Dahon Impulse folding bike, 2007 model

 

Photo montage showing the Dahon Impulse (2007 model) unfolded and folded

This cro-mo folder from 2007 is the last word in comfortable, practical twenty-inch-wheel folders. The frame soaks up the road buzz as well as a steel road bike with 700c wheels.

As with Dahon’s other mid-priced bikes of this size, and unlike many of Dahon’s competitors, the handlebar height is adjustable to give a choice of riding postures, ranging from ‘fairly upright’ to ‘bolt upright’. Since the stem is a simple tube that slides into the handlepost, it can be cut down to give a more aggressive riding position if desired, something I’ve done on my MU P8.

The short additional top tube on the Impulse means the bike can be carried in its semi-folded state (with bars folded down, and pedals folded up.) I’ve found this is the easiest way to carry the bike onto a train, as the bike can be tucked under one arm with a bag in the other hand. The top tube on the Impulse is long enough that I can balance the bike while carrying it in this way, something that is not possible with the single straight tube designs such as the Vitesse and the Speed 7, and not as easy with the curved frames from Dahon. For me, the ease of carrying the Impulse in this semi-folded state makes up for the extra weight of the steel frame.

My Impulse came with 2″ wide Schwalbe Big Apple tyres, which added to the luxuriously smooth ride. However, they proved too wide for the standard 20″ SKS mudguards fitted to Dahons of this vintage, so I’ve since gone down to 1.5″. The difference is noticeable, but the change confirms that the Impulse is more comfortable than my Dahon MU P8 (which came with tyres of 1.5″).

The SRAM DualDrive hub worked well and needed no adjustment. However, the SRAM click box (the mechanical interface between cable and hub) is ridiculously fiddly to reinstall after refitting the rear wheel, and I needed to remove and refit it after getting a puncture. I decided to dispense with the hub gear all together and switched to a Dahon Kinetix 8-speed derailleur wheelset. At the same time, I swapped the grip-shift for a thumb shifter. I’d previously changed the sofa-like Biologic saddle for a more conventional Selle Italia.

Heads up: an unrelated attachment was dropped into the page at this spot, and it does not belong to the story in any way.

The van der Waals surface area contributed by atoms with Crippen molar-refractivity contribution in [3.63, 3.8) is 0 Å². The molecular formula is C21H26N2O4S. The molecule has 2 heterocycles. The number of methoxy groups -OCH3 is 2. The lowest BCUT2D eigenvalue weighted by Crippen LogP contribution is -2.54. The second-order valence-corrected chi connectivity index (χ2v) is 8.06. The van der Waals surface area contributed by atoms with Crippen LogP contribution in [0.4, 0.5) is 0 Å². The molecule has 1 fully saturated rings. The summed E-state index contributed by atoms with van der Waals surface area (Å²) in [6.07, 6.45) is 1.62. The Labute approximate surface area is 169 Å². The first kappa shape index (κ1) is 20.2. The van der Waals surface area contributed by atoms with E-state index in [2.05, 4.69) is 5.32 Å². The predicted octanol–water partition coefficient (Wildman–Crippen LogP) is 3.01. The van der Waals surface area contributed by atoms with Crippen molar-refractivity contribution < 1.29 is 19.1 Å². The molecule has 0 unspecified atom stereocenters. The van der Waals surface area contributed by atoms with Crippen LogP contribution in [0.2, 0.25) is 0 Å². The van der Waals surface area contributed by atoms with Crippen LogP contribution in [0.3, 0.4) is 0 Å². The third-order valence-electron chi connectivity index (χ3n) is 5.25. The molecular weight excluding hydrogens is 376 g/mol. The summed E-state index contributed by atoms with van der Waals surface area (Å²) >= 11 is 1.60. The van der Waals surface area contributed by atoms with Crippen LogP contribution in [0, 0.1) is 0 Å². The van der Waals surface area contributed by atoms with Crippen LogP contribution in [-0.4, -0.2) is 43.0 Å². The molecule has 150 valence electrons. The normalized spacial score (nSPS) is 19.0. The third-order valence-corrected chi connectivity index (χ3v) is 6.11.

As with all twenty-inch-wheel Dahons, full size panniers are out of the question because the short chain stays cause heel strike, so the options are mini panniers or a rack pack. With luggage on the rear rack, the Dahons of this size are extremely stable, thanks to the low centre of gravity. Alternatively, the large area between rack and saddle can be filled with a larger item of cargo – it will happily take a bike wheel, for instance. This is where a small-wheeler offers possibilities that other types of bike don’t, and the Impulse is my first choice when I need to collect or deliver something bulky.

Dahon Impulse carrying planks of wood on rear rack

Dahon Impulse 2007 carrying a touring bike wheel

Technical specification of the Dahon Impulse (as supplied)

Frame: 4130 chromoly frame with custom-drawn Sonus tubing and Lattice forged hinge
Gears: SRAM DualDrive 24-speed gearing (3-speed SRAM hub, 8-speed rear derailleur)
Shifters: SRAM DualDrive (grip shift)
Chainset: Sugino XD cold-forged 6061 cranks with 2014-AL chainring
Brakes: Kinetix SpeedStop V brakes
Wheels: Kinetix Neutron front and SRAM DualDrive rear hubs built on Kinetix Comp doublewall rims
Tyres: Schwalbe Big Apple 20 × 2.0
Handlebar: Ritchey 6061-T6 aluminum straight bars
Stem: Radius Telescope adjustable patented Fusion technology forged aluminum
Saddle: BioLogic AirFlo Mojo Groove design
Seatpost: BioLogic Zorin PostPump
Pedals/Extras: Suntour folding non-slip pedals and aluminium kickstand

 

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